In addition, those components must be very reliable, require very expensive components to withstand the typical “under the hood” requirements of an automotive application over its lifetime. Also, degradation of the isolation layers (e.g. in capacitive couplers) and the degrading in performance of the optics of the opto-couplers is a major concern and the automotive industry has been reluctant to use them. Transformers are, therefore, often preferred but are an expensive and space consuming choice. Therefore it is desirable to find an alternative solution to those prior art couplers.
- BRIEF DESCRIPTION OF THE INVENTION
In order to address some of the above mentioned problems with the signal isolation it is also known to provide on-chip isolation between the HV and LV sections of a single IC. For example, a solution called “core-less transformer on chip” is known. The gate driver IC of that solution provides a transformer structure on a chip, established by integrating metal coils in the semiconductor process. Due to the near proximity of the two transformer coils on one IC no classical “core” is used. The isolation layer is provided by an isolating structure of the semiconductor process, e.g. a nitride or oxide layer. The disadvantage of this coreless-transformer-IC solution is that the kV-isolation fully depends on the integrity and ruggedness of the IC process. Any defect of the isolating layer will connect the LV to the HV section of the power net. Therefore, reliability is a serious concern for this solution. In addition the core-less-transformer structure requires a lot of space in order to guarantee greater than 2 kV isolation. The increased silicon chip area also increases the cost of such a gate driver IC beyond that of the area needed for the gate driver function only.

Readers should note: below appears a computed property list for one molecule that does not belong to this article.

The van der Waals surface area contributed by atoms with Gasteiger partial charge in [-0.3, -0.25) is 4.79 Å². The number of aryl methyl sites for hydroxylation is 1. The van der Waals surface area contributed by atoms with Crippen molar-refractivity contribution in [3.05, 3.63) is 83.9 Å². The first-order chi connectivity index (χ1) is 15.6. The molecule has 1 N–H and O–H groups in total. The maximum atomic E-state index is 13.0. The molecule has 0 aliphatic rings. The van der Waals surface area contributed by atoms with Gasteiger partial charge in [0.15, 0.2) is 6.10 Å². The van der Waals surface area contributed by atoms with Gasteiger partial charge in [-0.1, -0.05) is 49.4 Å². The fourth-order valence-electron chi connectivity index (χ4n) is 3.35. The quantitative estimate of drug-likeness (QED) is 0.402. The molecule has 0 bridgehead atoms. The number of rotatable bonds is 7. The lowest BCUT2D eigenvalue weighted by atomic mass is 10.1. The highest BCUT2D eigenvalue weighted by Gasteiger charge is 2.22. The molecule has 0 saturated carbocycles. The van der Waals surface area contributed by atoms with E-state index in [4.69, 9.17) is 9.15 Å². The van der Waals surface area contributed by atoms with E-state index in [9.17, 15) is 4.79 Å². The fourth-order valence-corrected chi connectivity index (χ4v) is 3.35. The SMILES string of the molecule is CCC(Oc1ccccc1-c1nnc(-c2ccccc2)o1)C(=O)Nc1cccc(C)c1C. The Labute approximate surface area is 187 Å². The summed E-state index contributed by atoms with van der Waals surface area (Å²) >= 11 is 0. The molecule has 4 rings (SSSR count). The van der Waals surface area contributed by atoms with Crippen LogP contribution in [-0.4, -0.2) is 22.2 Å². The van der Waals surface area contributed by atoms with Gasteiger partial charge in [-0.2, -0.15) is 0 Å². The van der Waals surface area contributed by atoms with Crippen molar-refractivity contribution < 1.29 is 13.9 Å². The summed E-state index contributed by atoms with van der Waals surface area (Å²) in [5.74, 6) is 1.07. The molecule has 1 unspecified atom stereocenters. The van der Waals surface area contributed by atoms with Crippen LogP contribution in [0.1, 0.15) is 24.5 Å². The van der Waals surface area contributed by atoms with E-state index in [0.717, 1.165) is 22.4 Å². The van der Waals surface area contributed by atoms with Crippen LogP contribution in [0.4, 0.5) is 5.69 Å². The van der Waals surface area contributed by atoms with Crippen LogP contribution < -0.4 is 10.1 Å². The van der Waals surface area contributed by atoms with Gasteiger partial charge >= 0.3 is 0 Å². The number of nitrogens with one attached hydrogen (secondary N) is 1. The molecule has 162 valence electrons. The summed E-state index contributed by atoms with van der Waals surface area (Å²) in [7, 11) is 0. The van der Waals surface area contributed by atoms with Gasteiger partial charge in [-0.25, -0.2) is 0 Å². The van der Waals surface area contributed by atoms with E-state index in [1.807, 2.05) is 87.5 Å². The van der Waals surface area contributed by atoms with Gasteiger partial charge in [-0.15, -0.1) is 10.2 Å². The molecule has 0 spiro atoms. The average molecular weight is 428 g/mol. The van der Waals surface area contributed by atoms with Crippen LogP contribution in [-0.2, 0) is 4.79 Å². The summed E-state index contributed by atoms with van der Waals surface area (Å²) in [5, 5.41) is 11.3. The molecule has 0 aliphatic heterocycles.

In accordance with the invention, a wireless transmission combination is used as the signal interface between the LV and HV circuit. A gate driver IC in the HV system according to the invention provides an antenna structure (for receiving and/or transmitting signals) and is powered by the HV supply. In the following this chip is called the HV Driver IC. A second chip (in the following called LV Signal-Transmitter) is physically separated from the main HV driver IC and is powered by the LV power supply. The LV signal transmitter is directly connected to signal pins of the LV controller elements (e.g. microcontrollers, DSPs, other digital ICs) which have to exchange signals with the HV driver IC. This LV signal transmitter also contains an antenna structure for uni- or bidirectional signal transmission.
The two chips are physically separated and isolated to produce the required kV-isolation (2.5 kV for example) and are wirelessly coupled through their antennas. The isolation value will depend on the specific application requirements. Antenna structures are provided within the two chips and are formed in suitable metal layers used in the IC-semiconductor process. The antennas can have various embodiments and may be linear dipole antennas or more complex spirals or circular structures surrounding the IC or parts of it.
The invention offers the following advantages:
- a) Safe high voltage isolation due to a well isolated 2 chip structure.
- b) Flexible and variable isolation values due to the mechanical separation of the HV driver IC and LV signal transmitter IC.